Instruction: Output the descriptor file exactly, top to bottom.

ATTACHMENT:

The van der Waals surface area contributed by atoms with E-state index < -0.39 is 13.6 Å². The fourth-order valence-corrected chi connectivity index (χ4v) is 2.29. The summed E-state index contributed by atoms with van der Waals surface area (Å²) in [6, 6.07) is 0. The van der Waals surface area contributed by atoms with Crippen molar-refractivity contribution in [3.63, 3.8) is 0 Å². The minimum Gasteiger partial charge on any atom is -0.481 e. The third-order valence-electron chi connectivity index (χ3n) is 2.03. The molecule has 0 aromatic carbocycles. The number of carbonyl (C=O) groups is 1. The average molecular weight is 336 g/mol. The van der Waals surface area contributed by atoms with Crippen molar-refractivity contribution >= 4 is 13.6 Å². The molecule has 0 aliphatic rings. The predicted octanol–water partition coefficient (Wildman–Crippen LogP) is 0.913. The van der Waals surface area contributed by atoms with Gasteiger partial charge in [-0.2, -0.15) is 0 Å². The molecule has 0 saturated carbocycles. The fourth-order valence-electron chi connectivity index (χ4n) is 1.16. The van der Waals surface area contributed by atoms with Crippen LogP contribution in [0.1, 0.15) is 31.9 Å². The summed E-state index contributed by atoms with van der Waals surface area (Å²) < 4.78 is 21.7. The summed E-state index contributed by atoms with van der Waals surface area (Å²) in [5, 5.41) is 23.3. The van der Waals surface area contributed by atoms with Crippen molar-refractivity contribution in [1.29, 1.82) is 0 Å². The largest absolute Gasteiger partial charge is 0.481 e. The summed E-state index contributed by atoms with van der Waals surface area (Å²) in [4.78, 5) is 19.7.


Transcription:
The van der Waals surface area contributed by atoms with E-state index < -0.39 is 13.6 Å². The fourth-order valence-corrected chi connectivity index (χ4v) is 2.29. The summed E-state index contributed by atoms with van der Waals surface area (Å²) in [6, 6.07) is 0. The van der Waals surface area contributed by atoms with Crippen molar-refractivity contribution in [3.63, 3.8) is 0 Å². The minimum Gasteiger partial charge on any atom is -0.481 e. The third-order valence-electron chi connectivity index (χ3n) is 2.03. The molecule has 0 aromatic carbocycles. The number of carbonyl (C=O) groups is 1. The average molecular weight is 336 g/mol. The van der Waals surface area contributed by atoms with Crippen molar-refractivity contribution >= 4 is 13.6 Å². The molecule has 0 aliphatic rings. The predicted octanol–water partition coefficient (Wildman–Crippen LogP) is 0.913. The van der Waals surface area contributed by atoms with Gasteiger partial charge in [-0.2, -0.15) is 0 Å². The molecule has 0 saturated carbocycles. The fourth-order valence-electron chi connectivity index (χ4n) is 1.16. The van der Waals surface area contributed by atoms with Crippen LogP contribution in [0.1, 0.15) is 31.9 Å². The summed E-state index contributed by atoms with van der Waals surface area (Å²) < 4.78 is 21.7. The summed E-state index contributed by atoms with van der Waals surface area (Å²) in [5, 5.41) is 23.3. The van der Waals surface area contributed by atoms with Crippen molar-refractivity contribution in [1.29, 1.82) is 0 Å². The largest absolute Gasteiger partial charge is 0.481 e. The summed E-state index contributed by atoms with van der Waals surface area (Å²) in [4.78, 5) is 19.7.